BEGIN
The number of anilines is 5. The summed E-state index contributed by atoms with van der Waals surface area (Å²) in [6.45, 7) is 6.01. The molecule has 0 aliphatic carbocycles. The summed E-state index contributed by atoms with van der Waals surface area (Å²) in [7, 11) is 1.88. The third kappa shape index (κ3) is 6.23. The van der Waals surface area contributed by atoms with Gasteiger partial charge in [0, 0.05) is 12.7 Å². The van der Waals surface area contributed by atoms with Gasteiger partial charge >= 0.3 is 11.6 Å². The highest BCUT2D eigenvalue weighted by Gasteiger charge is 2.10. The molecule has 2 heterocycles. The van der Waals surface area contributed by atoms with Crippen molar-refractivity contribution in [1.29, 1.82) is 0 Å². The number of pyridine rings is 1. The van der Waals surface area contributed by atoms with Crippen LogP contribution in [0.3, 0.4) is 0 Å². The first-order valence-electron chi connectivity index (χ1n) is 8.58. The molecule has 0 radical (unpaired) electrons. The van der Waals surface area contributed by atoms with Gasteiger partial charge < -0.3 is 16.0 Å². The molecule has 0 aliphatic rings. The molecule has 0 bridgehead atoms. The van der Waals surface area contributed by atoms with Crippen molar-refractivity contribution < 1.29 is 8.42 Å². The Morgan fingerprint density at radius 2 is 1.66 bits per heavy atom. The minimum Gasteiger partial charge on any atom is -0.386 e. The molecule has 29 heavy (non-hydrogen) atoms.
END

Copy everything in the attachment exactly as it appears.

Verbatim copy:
The number of anilines is 5. The summed E-state index contributed by atoms with van der Waals surface area (Å²) in [6.45, 7) is 6.01. The molecule has 0 aliphatic carbocycles. The summed E-state index contributed by atoms with van der Waals surface area (Å²) in [7, 11) is 1.88. The third kappa shape index (κ3) is 6.23. The van der Waals surface area contributed by atoms with Gasteiger partial charge in [0, 0.05) is 12.7 Å². The van der Waals surface area contributed by atoms with Gasteiger partial charge >= 0.3 is 11.6 Å². The highest BCUT2D eigenvalue weighted by Gasteiger charge is 2.10. The molecule has 2 heterocycles. The van der Waals surface area contributed by atoms with Crippen molar-refractivity contribution in [1.29, 1.82) is 0 Å². The number of pyridine rings is 1. The van der Waals surface area contributed by atoms with Crippen LogP contribution in [0.3, 0.4) is 0 Å². The first-order valence-electron chi connectivity index (χ1n) is 8.58. The molecule has 0 radical (unpaired) electrons. The van der Waals surface area contributed by atoms with Gasteiger partial charge < -0.3 is 16.0 Å². The molecule has 0 aliphatic rings. The molecule has 0 bridgehead atoms. The van der Waals surface area contributed by atoms with Crippen molar-refractivity contribution < 1.29 is 8.42 Å². The Morgan fingerprint density at radius 2 is 1.66 bits per heavy atom. The minimum Gasteiger partial charge on any atom is -0.386 e. The molecule has 29 heavy (non-hydrogen) atoms.